Somehow this didn’t figure on The Oblique Top Albums List. So here is a brief encomium. (Ooh, I do like that word. I don’t think I’ve ever used it before.) (Which word? “Encomium”, silly.)
I guess the Moody Blues have fallen out of favour now. They don’t seem to appear on nostalgia programmes and articles. They don’t seem to be quoted as influences. They were, at the time, very trendy, if that’s still a word. Rightly so.
They were a Birmingham band, labelled as psychedelic, prog rock, maybe soft rock. They were gentler than a lot of the sounds of the time. They were one of the first bands to use the Mellotron, a keyboard instrument that made string sounds by playing tape loops. How times have changed. Apart from that and a flute, they were conventional guitar/ bass/ drums.
I saw them at the Rainbow- formerly the Finsbury Park Astoria- now a church, I think. As if you care. They were outstanding. (In the interval, a gentleman called Jesus got up on stage and told us that we hadn’t understood the first time he came to Earth. Nobody seemed to mind. I don’t remember him being ejected. Apparently he used to dance naked at festivals, but we were spared that.)
EGBDF is one of the first albums I ever owned. I still love it. It starts with a strange sound piece, ‘Procession’, which seems to be a picture of the evolution of music (they did things like that in 1971), an idea reinforced by the inner sleeve of the original LP (below). Yes, you heard me, LP.
This is followed by ‘Story in Your Eyes’, a rock song which I still thrill to remember hearing played live. Don’t worry, I won’t go on to list all the songs, but the quality is in my opinion uniformly high; unlike the following album, ‘Seventh Sojourn’, which at the time seemed to me to be insipid and still seems so now. Opinions will of course vary.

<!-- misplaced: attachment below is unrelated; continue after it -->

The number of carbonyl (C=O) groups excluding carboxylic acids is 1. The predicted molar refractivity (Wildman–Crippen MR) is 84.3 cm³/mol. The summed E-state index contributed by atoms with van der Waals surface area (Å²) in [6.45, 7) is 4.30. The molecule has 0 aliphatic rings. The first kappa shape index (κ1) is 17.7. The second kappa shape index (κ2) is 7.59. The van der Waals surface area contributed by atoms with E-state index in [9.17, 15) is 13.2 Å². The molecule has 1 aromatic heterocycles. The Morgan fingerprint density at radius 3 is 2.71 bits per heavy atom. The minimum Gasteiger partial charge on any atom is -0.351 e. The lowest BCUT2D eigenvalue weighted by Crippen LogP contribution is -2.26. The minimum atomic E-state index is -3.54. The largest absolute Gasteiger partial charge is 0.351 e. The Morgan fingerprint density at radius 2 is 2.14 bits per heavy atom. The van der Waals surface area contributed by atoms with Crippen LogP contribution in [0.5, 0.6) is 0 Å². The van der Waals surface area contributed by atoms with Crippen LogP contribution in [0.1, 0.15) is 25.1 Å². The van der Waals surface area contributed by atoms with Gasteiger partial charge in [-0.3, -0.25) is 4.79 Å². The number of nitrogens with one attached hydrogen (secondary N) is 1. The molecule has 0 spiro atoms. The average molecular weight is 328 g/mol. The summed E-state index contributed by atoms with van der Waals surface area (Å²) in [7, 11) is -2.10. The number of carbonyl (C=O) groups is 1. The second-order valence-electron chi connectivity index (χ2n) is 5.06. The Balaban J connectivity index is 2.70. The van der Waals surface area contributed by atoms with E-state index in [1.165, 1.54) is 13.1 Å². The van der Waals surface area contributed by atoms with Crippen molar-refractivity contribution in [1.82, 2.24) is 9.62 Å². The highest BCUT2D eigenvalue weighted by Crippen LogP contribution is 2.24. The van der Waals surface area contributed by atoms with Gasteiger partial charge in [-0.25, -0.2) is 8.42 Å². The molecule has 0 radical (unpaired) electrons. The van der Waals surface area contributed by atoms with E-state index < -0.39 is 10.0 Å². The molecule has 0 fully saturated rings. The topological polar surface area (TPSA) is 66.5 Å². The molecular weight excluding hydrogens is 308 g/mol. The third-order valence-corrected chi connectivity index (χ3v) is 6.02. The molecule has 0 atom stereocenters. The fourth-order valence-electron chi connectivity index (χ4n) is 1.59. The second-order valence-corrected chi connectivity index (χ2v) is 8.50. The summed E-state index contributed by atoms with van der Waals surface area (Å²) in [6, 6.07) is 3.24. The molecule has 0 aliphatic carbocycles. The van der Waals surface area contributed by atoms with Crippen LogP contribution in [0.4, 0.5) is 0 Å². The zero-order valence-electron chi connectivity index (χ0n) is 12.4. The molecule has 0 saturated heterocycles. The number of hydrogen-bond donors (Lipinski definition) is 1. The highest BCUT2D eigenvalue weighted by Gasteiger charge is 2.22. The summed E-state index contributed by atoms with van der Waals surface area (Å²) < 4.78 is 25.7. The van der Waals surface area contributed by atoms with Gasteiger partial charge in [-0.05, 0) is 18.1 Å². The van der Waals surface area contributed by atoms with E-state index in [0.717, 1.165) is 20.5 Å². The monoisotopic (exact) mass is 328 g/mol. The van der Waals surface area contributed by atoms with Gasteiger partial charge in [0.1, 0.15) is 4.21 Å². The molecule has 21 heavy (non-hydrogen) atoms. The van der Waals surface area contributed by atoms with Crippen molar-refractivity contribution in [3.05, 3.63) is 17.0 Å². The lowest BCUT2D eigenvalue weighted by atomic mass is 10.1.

At this point it’s hard to know what else to say. The music is of its time; it certainly would seem dated to modern ears and I don’t suppose I’ll inspire anybody to listen to it. The song structures do vary, with some extended middle sections and instrumental parts, but are often conventional. The musicianship is undeniably good, especially the vocal harmonies. Poor tracks? None in your humble reviewer’s opinion. (Incidentally, I remember them playing at least one track from this live on the ‘Top of the Pops’ LP spot. There really was such a thing, also graced by the Faces and, quite unbelievably, the Groundhogs.)
Sadly, the Moody Blues gradually lost members and seem to have drifted into soft rock and decline, though I haven’t really heard any of what they have done, losing interest after ‘Seventh Sojourn’; but they are still a band whose music I play and greatly admire.
Trvia corner: Denny Laine, a member of the earliest version of the Moody Blues, was later for some time in Wings with Paul McCartney.